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Hong Kong Protests: The View From Taiwan
Taiwanese people gather to support Hong Kong people in their protest over a highly controversial extradition law, in front of Hong Kong Economic, Trade and Culture Office in Taipei, Taiwan, June 12, 2019.
Image Credit: AP Photo/Chiang Ying-ying

Hong Kong Protests: The View From Taiwan

 
 

The two democracies in Beijing’s shadow – Hong Kong and Taiwan — have a recent history of impacting the other’s civil society.

On June 9, hundreds of thousands of Hong Kong citizens filled the streets of the city’s business and administrative centers at Central and Admiralty to protest an extradition bill that would allow fugitives to be sent to governments that Hong Kong does not currently have an extradition treaty with — including China, Taiwan, and Macau. The bill and its main proponent, Hong Kong Chief Executive Carrie Lam, have created controversy in the territory as critics worry it may effectively end the city’s independent judiciary and criminal justice process, and hand too much control over criminal justice to Beijing. The protests against the bill drew an estimated 1.03 million people on Sunday evening, according to the bill’s opponents. If substantiated, this would be the city’s largest protest: more than 10 percent of its population turned out. Protesters gathered again on June 12, this time blocking major streets and calling for a general strike to prevent the bill’s looming passage.

Nearby, 23 million Taiwanese are watching, and either outcome of the protests — political capitulation or crackdown — will likely impact Taiwanese voters going into the 2020 presidential elections.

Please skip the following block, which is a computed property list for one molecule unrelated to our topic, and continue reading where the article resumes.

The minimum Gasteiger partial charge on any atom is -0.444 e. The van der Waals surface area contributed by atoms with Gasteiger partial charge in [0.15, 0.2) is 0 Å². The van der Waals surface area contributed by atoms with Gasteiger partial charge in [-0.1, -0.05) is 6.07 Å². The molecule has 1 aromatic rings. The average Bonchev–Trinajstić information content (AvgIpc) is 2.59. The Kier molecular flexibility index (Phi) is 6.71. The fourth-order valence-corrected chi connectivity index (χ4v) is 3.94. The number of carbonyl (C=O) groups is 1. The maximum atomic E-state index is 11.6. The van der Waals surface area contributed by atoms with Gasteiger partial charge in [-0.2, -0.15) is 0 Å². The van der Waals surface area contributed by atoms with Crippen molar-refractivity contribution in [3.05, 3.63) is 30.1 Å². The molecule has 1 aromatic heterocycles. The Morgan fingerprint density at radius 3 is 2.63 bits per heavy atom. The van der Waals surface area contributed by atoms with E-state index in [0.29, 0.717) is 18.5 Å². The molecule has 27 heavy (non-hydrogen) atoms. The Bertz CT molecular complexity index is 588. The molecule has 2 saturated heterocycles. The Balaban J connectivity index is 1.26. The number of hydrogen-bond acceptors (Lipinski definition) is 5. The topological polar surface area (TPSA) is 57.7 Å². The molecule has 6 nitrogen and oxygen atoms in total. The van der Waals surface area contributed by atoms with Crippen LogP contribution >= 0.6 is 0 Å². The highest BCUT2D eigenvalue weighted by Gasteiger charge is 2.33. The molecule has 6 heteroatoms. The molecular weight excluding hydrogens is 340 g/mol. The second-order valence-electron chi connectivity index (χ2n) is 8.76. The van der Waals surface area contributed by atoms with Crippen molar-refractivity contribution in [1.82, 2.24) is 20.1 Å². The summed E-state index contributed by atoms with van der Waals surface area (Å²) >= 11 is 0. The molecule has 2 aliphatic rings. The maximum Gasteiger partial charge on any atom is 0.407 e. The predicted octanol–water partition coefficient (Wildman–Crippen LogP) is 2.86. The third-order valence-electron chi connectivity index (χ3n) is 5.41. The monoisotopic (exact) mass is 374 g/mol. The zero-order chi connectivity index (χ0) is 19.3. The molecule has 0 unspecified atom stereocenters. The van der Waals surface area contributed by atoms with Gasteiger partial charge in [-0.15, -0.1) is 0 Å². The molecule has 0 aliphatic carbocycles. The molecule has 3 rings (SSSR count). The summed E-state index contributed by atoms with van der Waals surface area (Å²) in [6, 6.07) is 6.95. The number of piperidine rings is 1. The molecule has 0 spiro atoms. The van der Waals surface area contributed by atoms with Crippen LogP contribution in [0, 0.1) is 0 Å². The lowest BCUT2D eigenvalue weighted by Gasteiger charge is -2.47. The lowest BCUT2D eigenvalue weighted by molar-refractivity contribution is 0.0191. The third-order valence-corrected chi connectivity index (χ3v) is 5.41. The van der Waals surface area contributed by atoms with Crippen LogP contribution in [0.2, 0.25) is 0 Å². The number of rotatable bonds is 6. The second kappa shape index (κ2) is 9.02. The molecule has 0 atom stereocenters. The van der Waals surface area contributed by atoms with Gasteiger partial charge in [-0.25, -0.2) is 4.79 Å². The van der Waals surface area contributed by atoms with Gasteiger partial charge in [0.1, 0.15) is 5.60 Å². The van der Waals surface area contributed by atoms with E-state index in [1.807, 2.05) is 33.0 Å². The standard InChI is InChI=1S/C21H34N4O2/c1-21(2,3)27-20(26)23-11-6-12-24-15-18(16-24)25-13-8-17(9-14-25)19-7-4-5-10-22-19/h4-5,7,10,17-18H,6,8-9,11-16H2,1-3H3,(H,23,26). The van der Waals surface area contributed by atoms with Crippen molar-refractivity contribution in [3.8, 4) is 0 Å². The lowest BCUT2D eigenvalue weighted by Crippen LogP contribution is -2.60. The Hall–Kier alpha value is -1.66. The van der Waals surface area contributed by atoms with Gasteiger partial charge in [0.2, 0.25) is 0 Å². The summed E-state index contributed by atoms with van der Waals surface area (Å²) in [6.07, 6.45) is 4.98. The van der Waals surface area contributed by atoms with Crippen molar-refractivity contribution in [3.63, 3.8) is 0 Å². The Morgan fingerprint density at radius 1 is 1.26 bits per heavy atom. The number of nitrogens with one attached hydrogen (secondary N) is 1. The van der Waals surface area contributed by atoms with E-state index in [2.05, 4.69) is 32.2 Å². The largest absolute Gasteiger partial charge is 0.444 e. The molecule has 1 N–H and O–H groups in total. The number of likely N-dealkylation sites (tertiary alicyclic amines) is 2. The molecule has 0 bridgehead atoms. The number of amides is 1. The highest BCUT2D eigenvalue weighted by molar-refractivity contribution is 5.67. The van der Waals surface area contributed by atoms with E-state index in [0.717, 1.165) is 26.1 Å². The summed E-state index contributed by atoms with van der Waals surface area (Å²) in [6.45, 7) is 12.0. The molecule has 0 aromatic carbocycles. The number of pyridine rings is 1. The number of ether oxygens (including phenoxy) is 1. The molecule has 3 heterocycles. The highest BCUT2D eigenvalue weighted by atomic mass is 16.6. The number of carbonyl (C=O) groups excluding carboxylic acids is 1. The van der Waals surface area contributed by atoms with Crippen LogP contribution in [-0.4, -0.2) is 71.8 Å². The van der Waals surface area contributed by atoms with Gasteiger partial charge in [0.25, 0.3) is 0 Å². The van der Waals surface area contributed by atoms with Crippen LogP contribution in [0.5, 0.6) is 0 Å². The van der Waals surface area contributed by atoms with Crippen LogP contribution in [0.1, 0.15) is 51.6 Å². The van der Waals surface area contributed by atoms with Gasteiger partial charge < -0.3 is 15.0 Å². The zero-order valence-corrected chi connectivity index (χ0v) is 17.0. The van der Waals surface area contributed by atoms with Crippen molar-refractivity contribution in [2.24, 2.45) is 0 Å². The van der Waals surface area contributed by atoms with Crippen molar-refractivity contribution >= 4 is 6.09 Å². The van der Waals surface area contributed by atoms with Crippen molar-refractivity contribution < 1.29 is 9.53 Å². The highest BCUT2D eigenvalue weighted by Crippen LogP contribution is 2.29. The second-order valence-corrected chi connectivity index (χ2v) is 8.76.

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The bill has been followed in Taiwan for several months. Taipei has been seeking the extradition of a Hong Kong man who murdered his Taiwanese girlfriend but slipped off the island before authorities could catch him. Yet Taiwanese also understand such a bill would put dissidents and others who run afoul of Beijing — including many pro-independence Taiwanese — at greater risk of being extradited and criminally processed in China should they travel to Hong Kong. Due to questionable terminology in Hong Kong’s Basic Law, often referred to as its “mini constitution,” Beijing has asserted extradition is a matter of its sovereignty. Beijing also insists affairs in Taiwan are a matter of its sovereignty, making activities in Taiwan that draw Beijing’s ire a matter of China’s sovereignty.